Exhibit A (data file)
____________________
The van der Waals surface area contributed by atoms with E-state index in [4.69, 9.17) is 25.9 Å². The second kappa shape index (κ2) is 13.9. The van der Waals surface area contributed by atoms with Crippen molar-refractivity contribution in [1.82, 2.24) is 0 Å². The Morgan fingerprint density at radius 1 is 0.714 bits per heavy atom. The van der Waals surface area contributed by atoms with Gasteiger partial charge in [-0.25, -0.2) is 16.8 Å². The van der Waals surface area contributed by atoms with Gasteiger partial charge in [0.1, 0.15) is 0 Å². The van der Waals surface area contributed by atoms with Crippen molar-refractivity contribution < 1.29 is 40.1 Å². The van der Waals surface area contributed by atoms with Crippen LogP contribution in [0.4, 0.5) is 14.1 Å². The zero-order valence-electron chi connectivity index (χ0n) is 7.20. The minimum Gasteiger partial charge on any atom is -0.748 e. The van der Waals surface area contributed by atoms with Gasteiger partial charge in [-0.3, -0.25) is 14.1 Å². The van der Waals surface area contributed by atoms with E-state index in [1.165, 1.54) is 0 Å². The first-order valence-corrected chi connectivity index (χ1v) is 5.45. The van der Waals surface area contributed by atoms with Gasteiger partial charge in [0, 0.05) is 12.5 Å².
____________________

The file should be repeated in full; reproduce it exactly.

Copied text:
The van der Waals surface area contributed by atoms with E-state index in [4.69, 9.17) is 25.9 Å². The second kappa shape index (κ2) is 13.9. The van der Waals surface area contributed by atoms with Crippen molar-refractivity contribution in [1.82, 2.24) is 0 Å². The Morgan fingerprint density at radius 1 is 0.714 bits per heavy atom. The van der Waals surface area contributed by atoms with Gasteiger partial charge in [-0.25, -0.2) is 16.8 Å². The van der Waals surface area contributed by atoms with Gasteiger partial charge in [0.1, 0.15) is 0 Å². The van der Waals surface area contributed by atoms with Crippen molar-refractivity contribution < 1.29 is 40.1 Å². The van der Waals surface area contributed by atoms with Crippen LogP contribution in [0.4, 0.5) is 14.1 Å². The zero-order valence-electron chi connectivity index (χ0n) is 7.20. The minimum Gasteiger partial charge on any atom is -0.748 e. The van der Waals surface area contributed by atoms with Gasteiger partial charge in [-0.3, -0.25) is 14.1 Å². The van der Waals surface area contributed by atoms with E-state index in [1.165, 1.54) is 0 Å². The first-order valence-corrected chi connectivity index (χ1v) is 5.45. The van der Waals surface area contributed by atoms with Gasteiger partial charge in [0, 0.05) is 12.5 Å².